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PLINKERVIEW! WITH NIKITA WALIA

PLINKERVIEW! WITH NIKITA WALIA

PLINKERVIEW! WITH NIKITA WALIA

MEET NIKITA

Meet Nikita Walia, a culturally savvy, entrepreneurial friend of Plink! We chatted with Nikita about what brings her joy, how to remain environmentally net-positive in our hyper-growth culture and the last time she experienced a perspective shift.

 

Who is Nikita Walia?

I am a curiosity obsessed, growth-focused, expansive minded person. More practically, though, I’m a strategist based in New York City and the founder of a strategy-first creative company called BLANK. And I’m starting a new fine jewelry brand called FIRST.

What brings you joy?

So many things! I’ve recently been cultivating a mindset of appreciation, and I’ve found that the smallest things make me feel the luckiest. Buying all the groceries I want. My morning matcha. Walking my dog.

What is the best thing about having your own creative consultancy?

The freedom to create on your own terms, and with your values in mind.

Can you tell us about a couple of projects that you’re particularly proud of?

My babies for the past year and a half have been Experiment and WorkMade (forthcoming.) Above all else, I love brands that dare to be different, and are solving an actual problem. To be able to put those kinds of brands in the cultural conversation, and for the founders to be brave, accepting, and open to change and transformation as collaborators is a gift. Both of these projects are reflective of this, and that’s why I’m so proud of them. They demonstrate partnership and a drive to be different.

Where do you go or who do you talk to when your tank is running low, you need to refuel, and get inspired?

I’m so glad to have a few people and practices in my life that I’m able to turn to when I’m feeling a bit low. I’m always able to call upon my personal triumvirate (my boyfriend, my mother, my sister respectively), or channel the discontent into a practice like Yoga, painting, or just going for a walk!

You’re a student and educator of digital culture. A lot is written about the dark side or dangers of our always-online lives. Do you see a silver lining at the moment? Glimmers of hope in the TikTok-sphere?

Since the inception of the printing press we’ve stuck our hands up as humans and panicked that nothing will be the same. And that’s true – nothing will. But I do believe that sticking your hands up and giving up, or sticking your head in the sand and being a luddite don’t help in equal measure. I think each new technology brings risks and dangers, alongside possibilities and the best thing to do is interact with it.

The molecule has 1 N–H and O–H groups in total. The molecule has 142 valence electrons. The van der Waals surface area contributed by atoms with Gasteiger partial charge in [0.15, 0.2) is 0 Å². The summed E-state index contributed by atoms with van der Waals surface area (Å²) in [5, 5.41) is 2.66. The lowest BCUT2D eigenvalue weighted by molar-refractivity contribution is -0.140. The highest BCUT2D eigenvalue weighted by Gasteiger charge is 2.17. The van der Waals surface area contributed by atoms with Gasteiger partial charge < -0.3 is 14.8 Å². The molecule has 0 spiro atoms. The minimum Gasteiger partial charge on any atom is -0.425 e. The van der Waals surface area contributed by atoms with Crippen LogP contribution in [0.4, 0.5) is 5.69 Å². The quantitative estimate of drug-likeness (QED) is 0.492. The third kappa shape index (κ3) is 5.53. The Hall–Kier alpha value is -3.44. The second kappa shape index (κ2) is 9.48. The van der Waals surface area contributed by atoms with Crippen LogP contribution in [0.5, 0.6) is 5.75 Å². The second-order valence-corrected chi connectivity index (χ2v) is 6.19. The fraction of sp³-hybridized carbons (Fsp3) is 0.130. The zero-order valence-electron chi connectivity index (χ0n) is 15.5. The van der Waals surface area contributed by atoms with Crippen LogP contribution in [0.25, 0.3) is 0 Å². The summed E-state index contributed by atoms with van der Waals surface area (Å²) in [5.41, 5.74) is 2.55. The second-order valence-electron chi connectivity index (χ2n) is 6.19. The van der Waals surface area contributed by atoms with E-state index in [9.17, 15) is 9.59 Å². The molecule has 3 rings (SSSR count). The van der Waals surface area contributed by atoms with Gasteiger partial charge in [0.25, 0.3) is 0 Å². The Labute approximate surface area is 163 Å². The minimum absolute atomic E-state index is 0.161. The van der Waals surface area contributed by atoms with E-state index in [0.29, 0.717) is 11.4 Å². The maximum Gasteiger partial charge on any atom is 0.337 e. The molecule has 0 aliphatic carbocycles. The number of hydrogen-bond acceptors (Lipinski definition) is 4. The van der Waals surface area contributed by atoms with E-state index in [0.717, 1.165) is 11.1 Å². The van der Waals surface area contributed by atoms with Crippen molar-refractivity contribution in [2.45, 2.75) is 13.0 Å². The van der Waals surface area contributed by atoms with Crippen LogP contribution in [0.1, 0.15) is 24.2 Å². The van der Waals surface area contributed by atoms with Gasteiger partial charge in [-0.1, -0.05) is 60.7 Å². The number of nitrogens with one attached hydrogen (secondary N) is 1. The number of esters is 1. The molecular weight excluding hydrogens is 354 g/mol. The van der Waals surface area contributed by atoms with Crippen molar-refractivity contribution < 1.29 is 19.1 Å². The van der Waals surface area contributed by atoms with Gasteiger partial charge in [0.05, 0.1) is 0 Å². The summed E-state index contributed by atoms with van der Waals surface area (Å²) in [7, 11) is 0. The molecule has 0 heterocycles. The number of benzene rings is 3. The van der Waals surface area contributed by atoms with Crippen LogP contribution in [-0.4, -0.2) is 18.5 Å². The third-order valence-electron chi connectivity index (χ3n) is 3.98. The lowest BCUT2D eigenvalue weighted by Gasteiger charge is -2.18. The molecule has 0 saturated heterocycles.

When you become an informed consumer, you’re a better consumer. I’m excited to see new models of media, cultural production, and cultural ownership open up as a result of some of the advances in technology the last few years. Those make me pretty hopeful.

Speaking of hope. This summer felt pretty hopeless when it comes to climate change. And despite the fires and floods… it feels like most people aren’t willing to change their behavior in a meaningful way. What advice do you give brands that are determined to be a net positive, environmentally?

Here’s an inevitable truth: the world doesn’t need more stuff. But creating more stuff is an inevitable byproduct of the hyper-growth culture in which we live. All brands should strive to do the most good possible – starting with an inherent eye towards sustainability in packaging and practices. They should also partner with a tool like Bluebird to make their commitments quantifiable. Strive to do good, be transparent, make it measurable, and repeat.

As someone who has to do a lot of research for every new client, you’re constantly learning. When was the last time you had a total shift of perspective?

The last total perspective shift I had was one within myself, as selfish as that sounds. I just spent 6 months doing deep, introspective mindset work with a coach and it’s changed my reality so drastically. For anyone feeling lost or like they’re missing that last 10%, I highly recommend engaging a coach or therapist to help guide you, or to develop a new creative practice.

What’s it like growing up with a restaurateur as a parent?

Growing up in a very entrepreneurial family helped me learn the ropes early on. I was a hostess all through high school, and I think that first job taught me more than any of my corporate roles. I learned to think on my feet, be a quick study of people, and to not take things too seriously.

Where’s your favorite place to eat right now?

Uluh in the East Village.

When do you plink?

I tend to plink in the afternoons when I realize I’ve not hydrated in a minute.

Where can folks find you?

I’m @nikitaontheinternet pretty much anywhere you can find me, and to work with me – workwithblank.com (if you want something sparkly, check out @firstnewyork.)

PLINK! LIKE NIKITA!

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